As he’s sharing this ‘confession’ (as I would call it) with his long time friends, supporters, family, and community he shares the battles within his own heart which are more widely known during his movement. King mentioned that he had saw ‘the better things of life’ and yet ‘the evil things of life’ he succumbed to. It was almost like he had to come to a moment of truth with himself and also with the people who loved him the most. It was strikingly quiet in the room and I can imagine it being a very sad one as well. I think people in the room knew that he wasn;t speaking necessarily to them, but through them — reaching out to God in hopes of being free from the things that persecute his heart and keep him from receiving the grace and mercy that he so longed to receive.
I grew up in the church with a very devout and faithful grandmother who not only made the church a part of her weekly diatribe of activities, but also made sure my mother and her son were there as well (“As long as you are under my roof…’ she would say). In that time of learning how to find the books in the bible in a quick and timely manner, remembering key scriptures & stories, and wondering how she was able to see me sleeping in church alllllll the way from the other side of the room I have come to realize that there are two types of preachers:
1) The Preacher who speaks to the church from a high ground and can come off as ‘the holder of truth’ and commands his congregation to obey God’s commandments or there’s a fiery pit of hell that awaits you that no man can save you from.
2) The preacher who speaks for the masses and knows their struggle and their hearts. This preacher knows that he is in a room full of sinners and identifies with them because he is one too. Together, he leads their cry for mercy and grace as they approach God and ask for forgiveness and love in their day-to-day plight.
Now, there is no right or wrong way to do it and each hold their value and place in creating an extension to God from man, but I think the ones who are best have been the ones who can do both. The first type would be like your Amos or your Jeremiah in the bible who instruct the people to repent or face the wrath of God. The second, would be more like David, who is crying and pleading for mercy. David was sharing his heart and sincerely showing through his understanding of the relationship between him and God where he had fallen short. I think this is why King used his story with the temple as an example. This is the premise of “Unfulfilled Dreams.” In this sermon ‘evil’ does not lie simply “out there” in the world’s social injustice, but inside every human heart — including his own. One can also say that King was looking for forgiveness and understanding from his inner circle, but one can also say that this doesn’t make the speech any less poignant or reflective of him examining his soul.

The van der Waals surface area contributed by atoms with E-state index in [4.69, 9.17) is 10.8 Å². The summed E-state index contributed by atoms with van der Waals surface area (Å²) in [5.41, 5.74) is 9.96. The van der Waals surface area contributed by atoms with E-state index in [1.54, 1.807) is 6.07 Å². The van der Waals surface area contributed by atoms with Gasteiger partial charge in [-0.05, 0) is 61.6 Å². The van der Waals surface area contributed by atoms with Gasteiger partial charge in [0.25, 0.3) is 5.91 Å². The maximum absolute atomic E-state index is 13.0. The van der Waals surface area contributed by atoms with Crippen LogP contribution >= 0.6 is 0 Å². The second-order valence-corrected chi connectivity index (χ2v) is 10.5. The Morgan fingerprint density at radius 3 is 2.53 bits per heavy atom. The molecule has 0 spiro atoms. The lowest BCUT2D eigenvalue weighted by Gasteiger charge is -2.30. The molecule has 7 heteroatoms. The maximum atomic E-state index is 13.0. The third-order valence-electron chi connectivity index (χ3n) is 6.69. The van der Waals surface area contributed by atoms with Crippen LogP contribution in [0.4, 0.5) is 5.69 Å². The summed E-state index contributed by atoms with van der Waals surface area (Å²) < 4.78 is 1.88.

What I find the most compelling and impactful of the speech was the final 3 minutes, where King has revealed his flaws, but “he carried the intention of righteousness at the center of his being.” He hoped that God (and his loved ones in attendance) would judge him as he preached that we should judge each other, not by the “separate mistakes we make, but by the total bent of our lives.”
I appreciate that there is a day that we can remember Martin Luther King Jr and his amazing life and dream.